The United Nations Commission of Inquiry on Syria has accused the international coalition led by the United States of violating international humanitarian law during its operations against Daesh in Syria.
The commission's latest report said the coalition's operations against Daesh in Raqqa and Deir al-Zour had a "high price" for civilians, adding that even before the operation began to liberate al-Raqqa, the international coalition has failed to take all possible measures to protect civilians and civilian sites when it launched an airstrike on Mansoura district, which killed at least 150 displaced persons, including women and children.
The report pointed out that Daesh has used the civilians in Raqqa as human shields after the coalition forces besieged them and thus violating international humanitarian law.
According to the report the coalition operations against Daesh resulted in one of the largest waves of displacement since the beginning of the conflict in Syria, where hundreds of thousands of men, women and children were displaced from Raqqa and Deir al-Zour to northern Syria.
The commission said the Syrian Democratic Forces are holding some 80,000 displaced people to investigate their possible links to Daesh organization.
"The total detention of all the people displaced from al-Raqqa and Deir al-Zour can not be justified" said commission member Karen Abu Zeid.
Abu Zeid added that this detention increases the suffering of the displaced and called to allow all those wishing to leave the camps to do so. The report said the Syrian Democratic Forces violations of international law includes forced recruitment, including the recruitment of children. According to the report, all parties to the conflict in Syria have targeted civilian sites, including places of worship, homes and centers for civil defence and medical facilities, markets, bakeries and schools.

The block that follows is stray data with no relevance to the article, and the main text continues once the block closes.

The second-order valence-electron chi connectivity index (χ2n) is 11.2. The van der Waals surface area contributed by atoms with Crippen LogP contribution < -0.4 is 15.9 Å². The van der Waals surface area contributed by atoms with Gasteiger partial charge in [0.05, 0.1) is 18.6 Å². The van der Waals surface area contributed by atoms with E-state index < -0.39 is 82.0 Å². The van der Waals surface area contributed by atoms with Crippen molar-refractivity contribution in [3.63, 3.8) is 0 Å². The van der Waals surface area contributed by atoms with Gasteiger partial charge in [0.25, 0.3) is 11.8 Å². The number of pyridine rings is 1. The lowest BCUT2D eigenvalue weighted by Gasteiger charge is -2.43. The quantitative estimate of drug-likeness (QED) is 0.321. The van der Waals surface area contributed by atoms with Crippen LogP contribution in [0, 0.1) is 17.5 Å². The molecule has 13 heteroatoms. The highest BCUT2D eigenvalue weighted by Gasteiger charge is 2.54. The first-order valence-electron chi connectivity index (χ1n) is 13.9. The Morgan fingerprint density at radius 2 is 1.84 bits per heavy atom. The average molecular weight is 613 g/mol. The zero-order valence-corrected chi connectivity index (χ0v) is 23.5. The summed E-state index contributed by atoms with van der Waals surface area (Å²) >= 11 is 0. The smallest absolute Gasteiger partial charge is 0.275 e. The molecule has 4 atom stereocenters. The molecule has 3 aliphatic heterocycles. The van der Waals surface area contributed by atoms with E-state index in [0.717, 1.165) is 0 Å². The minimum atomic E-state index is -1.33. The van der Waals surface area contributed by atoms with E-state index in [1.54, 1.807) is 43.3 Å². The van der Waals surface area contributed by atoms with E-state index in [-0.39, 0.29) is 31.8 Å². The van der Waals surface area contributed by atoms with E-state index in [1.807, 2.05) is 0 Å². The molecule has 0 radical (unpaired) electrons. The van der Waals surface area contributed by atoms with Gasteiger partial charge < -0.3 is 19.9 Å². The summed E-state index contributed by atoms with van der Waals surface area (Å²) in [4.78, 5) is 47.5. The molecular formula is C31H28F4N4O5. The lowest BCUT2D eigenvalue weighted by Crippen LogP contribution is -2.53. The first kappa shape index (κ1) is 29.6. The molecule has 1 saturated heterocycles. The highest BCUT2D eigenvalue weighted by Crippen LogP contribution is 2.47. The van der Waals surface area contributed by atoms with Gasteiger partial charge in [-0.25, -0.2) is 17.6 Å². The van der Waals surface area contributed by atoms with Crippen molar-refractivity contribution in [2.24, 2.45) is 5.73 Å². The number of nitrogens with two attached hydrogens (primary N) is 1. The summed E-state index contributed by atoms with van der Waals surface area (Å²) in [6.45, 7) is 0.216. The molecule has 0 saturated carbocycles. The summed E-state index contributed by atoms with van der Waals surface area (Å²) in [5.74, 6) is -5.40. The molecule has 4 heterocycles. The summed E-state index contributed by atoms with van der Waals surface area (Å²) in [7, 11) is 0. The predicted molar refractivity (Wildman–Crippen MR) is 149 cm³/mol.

The commission accused the Russian air force of launching an airstrike against a popular market and other civilian sites in the city of Atareb in Aleppo on November 13, killing at least 84 people and injuring 150 which accounts for a war crime.
Remarking on eastern Ghouta, the commission said the siege, which entered its fifth year, has been characterized by slippery war methods which led to the most dangerous situation during the Syrian conflict. It noted that the siege was accompanied by indiscriminate attacks against civilians and protected sites tnd the use of chemical weapons, cluster missiles and starvation as well as preventing people from evacuating the areas.
According to the report, rebels and armed groups inside eastern Ghouta have also carried out indiscriminate bombing against the city of Damascus, which resulted in the deaths of civilians and war crimes.
Commission member, Hani Megali said that "even if the state is fighting terrorism, It is not justified to punish the entire population through starvation, indiscriminate shelling and the denial of medical and humanitarian aid access".
He called on all parties to immediately lift the siege from all areas and allow the access of aid and abandon strategies that target civilians, noting that the conflict in Syria in general completely ignores the rules of war.
The report covers the period from July 2017 to January 2018.